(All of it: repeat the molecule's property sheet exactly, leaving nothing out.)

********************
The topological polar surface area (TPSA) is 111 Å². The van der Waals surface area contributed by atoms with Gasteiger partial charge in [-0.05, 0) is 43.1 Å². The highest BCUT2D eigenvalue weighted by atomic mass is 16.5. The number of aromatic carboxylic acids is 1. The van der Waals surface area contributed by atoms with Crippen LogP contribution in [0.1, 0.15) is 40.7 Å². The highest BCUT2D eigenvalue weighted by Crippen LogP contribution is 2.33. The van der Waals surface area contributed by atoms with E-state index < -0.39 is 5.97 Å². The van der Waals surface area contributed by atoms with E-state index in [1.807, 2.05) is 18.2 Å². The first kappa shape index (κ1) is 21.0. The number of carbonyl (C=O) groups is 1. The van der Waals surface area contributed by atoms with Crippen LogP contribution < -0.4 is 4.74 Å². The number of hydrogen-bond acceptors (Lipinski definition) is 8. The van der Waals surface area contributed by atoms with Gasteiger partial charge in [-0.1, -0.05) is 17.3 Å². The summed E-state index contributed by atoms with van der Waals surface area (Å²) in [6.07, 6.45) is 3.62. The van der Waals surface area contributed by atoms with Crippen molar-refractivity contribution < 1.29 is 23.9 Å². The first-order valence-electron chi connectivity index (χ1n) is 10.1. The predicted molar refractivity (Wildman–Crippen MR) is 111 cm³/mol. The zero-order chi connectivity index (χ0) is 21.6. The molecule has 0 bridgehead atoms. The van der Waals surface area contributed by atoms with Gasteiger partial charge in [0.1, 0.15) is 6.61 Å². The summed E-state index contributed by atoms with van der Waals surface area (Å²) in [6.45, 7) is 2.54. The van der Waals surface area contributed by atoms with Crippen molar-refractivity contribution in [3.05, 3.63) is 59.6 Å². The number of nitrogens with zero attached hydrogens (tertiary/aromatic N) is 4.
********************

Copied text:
The topological polar surface area (TPSA) is 111 Å². The van der Waals surface area contributed by atoms with Gasteiger partial charge in [-0.05, 0) is 43.1 Å². The highest BCUT2D eigenvalue weighted by atomic mass is 16.5. The number of aromatic carboxylic acids is 1. The van der Waals surface area contributed by atoms with Crippen LogP contribution in [0.1, 0.15) is 40.7 Å². The highest BCUT2D eigenvalue weighted by Crippen LogP contribution is 2.33. The van der Waals surface area contributed by atoms with E-state index < -0.39 is 5.97 Å². The van der Waals surface area contributed by atoms with E-state index in [1.807, 2.05) is 18.2 Å². The first kappa shape index (κ1) is 21.0. The number of carbonyl (C=O) groups is 1. The van der Waals surface area contributed by atoms with Crippen LogP contribution < -0.4 is 4.74 Å². The number of hydrogen-bond acceptors (Lipinski definition) is 8. The van der Waals surface area contributed by atoms with Gasteiger partial charge in [-0.1, -0.05) is 17.3 Å². The summed E-state index contributed by atoms with van der Waals surface area (Å²) in [6.07, 6.45) is 3.62. The van der Waals surface area contributed by atoms with Crippen molar-refractivity contribution < 1.29 is 23.9 Å². The first-order valence-electron chi connectivity index (χ1n) is 10.1. The predicted molar refractivity (Wildman–Crippen MR) is 111 cm³/mol. The zero-order chi connectivity index (χ0) is 21.6. The molecule has 0 bridgehead atoms. The van der Waals surface area contributed by atoms with Gasteiger partial charge in [0.1, 0.15) is 6.61 Å². The summed E-state index contributed by atoms with van der Waals surface area (Å²) in [6.45, 7) is 2.54. The van der Waals surface area contributed by atoms with Crippen molar-refractivity contribution in [3.05, 3.63) is 59.6 Å². The number of nitrogens with zero attached hydrogens (tertiary/aromatic N) is 4.